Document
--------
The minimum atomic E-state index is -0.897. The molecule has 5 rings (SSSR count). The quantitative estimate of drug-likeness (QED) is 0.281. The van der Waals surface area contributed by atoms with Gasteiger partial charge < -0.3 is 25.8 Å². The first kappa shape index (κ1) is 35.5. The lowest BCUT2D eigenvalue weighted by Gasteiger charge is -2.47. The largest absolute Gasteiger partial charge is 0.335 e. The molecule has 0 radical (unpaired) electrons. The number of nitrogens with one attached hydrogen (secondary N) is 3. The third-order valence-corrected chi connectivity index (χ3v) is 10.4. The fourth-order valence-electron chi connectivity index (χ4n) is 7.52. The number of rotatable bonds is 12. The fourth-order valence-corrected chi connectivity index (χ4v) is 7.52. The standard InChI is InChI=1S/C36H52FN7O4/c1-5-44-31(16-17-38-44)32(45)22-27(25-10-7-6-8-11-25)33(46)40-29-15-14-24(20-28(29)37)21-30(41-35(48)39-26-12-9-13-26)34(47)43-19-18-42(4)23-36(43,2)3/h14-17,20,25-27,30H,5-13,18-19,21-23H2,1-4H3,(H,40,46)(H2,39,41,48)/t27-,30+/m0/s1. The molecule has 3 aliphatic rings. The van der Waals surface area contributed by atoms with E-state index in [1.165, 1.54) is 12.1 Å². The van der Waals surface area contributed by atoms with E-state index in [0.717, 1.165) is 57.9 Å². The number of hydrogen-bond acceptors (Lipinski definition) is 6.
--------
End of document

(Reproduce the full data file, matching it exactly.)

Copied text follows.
The minimum atomic E-state index is -0.897. The molecule has 5 rings (SSSR count). The quantitative estimate of drug-likeness (QED) is 0.281. The van der Waals surface area contributed by atoms with Gasteiger partial charge < -0.3 is 25.8 Å². The first kappa shape index (κ1) is 35.5. The lowest BCUT2D eigenvalue weighted by Gasteiger charge is -2.47. The largest absolute Gasteiger partial charge is 0.335 e. The molecule has 0 radical (unpaired) electrons. The number of nitrogens with one attached hydrogen (secondary N) is 3. The third-order valence-corrected chi connectivity index (χ3v) is 10.4. The fourth-order valence-electron chi connectivity index (χ4n) is 7.52. The number of rotatable bonds is 12. The fourth-order valence-corrected chi connectivity index (χ4v) is 7.52. The standard InChI is InChI=1S/C36H52FN7O4/c1-5-44-31(16-17-38-44)32(45)22-27(25-10-7-6-8-11-25)33(46)40-29-15-14-24(20-28(29)37)21-30(41-35(48)39-26-12-9-13-26)34(47)43-19-18-42(4)23-36(43,2)3/h14-17,20,25-27,30H,5-13,18-19,21-23H2,1-4H3,(H,40,46)(H2,39,41,48)/t27-,30+/m0/s1. The molecule has 3 aliphatic rings. The van der Waals surface area contributed by atoms with E-state index in [1.165, 1.54) is 12.1 Å². The van der Waals surface area contributed by atoms with E-state index in [0.717, 1.165) is 57.9 Å². The number of hydrogen-bond acceptors (Lipinski definition) is 6.